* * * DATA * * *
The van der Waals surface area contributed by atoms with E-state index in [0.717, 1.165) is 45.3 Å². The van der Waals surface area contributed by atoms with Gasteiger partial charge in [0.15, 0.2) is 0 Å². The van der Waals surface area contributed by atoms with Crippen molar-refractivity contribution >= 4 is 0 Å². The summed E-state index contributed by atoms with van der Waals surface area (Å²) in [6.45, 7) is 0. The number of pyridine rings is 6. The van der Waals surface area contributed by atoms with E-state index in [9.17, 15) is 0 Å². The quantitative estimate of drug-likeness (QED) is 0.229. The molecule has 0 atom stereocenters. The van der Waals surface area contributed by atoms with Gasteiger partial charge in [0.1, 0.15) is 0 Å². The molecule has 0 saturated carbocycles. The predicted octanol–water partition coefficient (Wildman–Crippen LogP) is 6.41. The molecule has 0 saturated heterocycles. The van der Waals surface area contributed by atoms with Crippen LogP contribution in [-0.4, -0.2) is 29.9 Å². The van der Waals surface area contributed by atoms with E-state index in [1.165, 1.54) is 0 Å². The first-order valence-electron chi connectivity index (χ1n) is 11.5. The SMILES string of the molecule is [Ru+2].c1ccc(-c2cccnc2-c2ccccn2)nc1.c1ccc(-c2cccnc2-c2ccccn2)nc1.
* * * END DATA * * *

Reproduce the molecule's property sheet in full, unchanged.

The van der Waals surface area contributed by atoms with E-state index in [0.717, 1.165) is 45.3 Å². The van der Waals surface area contributed by atoms with Gasteiger partial charge in [0.15, 0.2) is 0 Å². The van der Waals surface area contributed by atoms with Crippen molar-refractivity contribution >= 4 is 0 Å². The summed E-state index contributed by atoms with van der Waals surface area (Å²) in [6.45, 7) is 0. The number of pyridine rings is 6. The van der Waals surface area contributed by atoms with E-state index in [9.17, 15) is 0 Å². The quantitative estimate of drug-likeness (QED) is 0.229. The molecule has 0 atom stereocenters. The van der Waals surface area contributed by atoms with Gasteiger partial charge in [0.1, 0.15) is 0 Å². The molecule has 0 saturated carbocycles. The predicted octanol–water partition coefficient (Wildman–Crippen LogP) is 6.41. The molecule has 0 saturated heterocycles. The van der Waals surface area contributed by atoms with Crippen LogP contribution in [-0.4, -0.2) is 29.9 Å². The van der Waals surface area contributed by atoms with E-state index in [1.165, 1.54) is 0 Å². The first-order valence-electron chi connectivity index (χ1n) is 11.5. The SMILES string of the molecule is [Ru+2].c1ccc(-c2cccnc2-c2ccccn2)nc1.c1ccc(-c2cccnc2-c2ccccn2)nc1.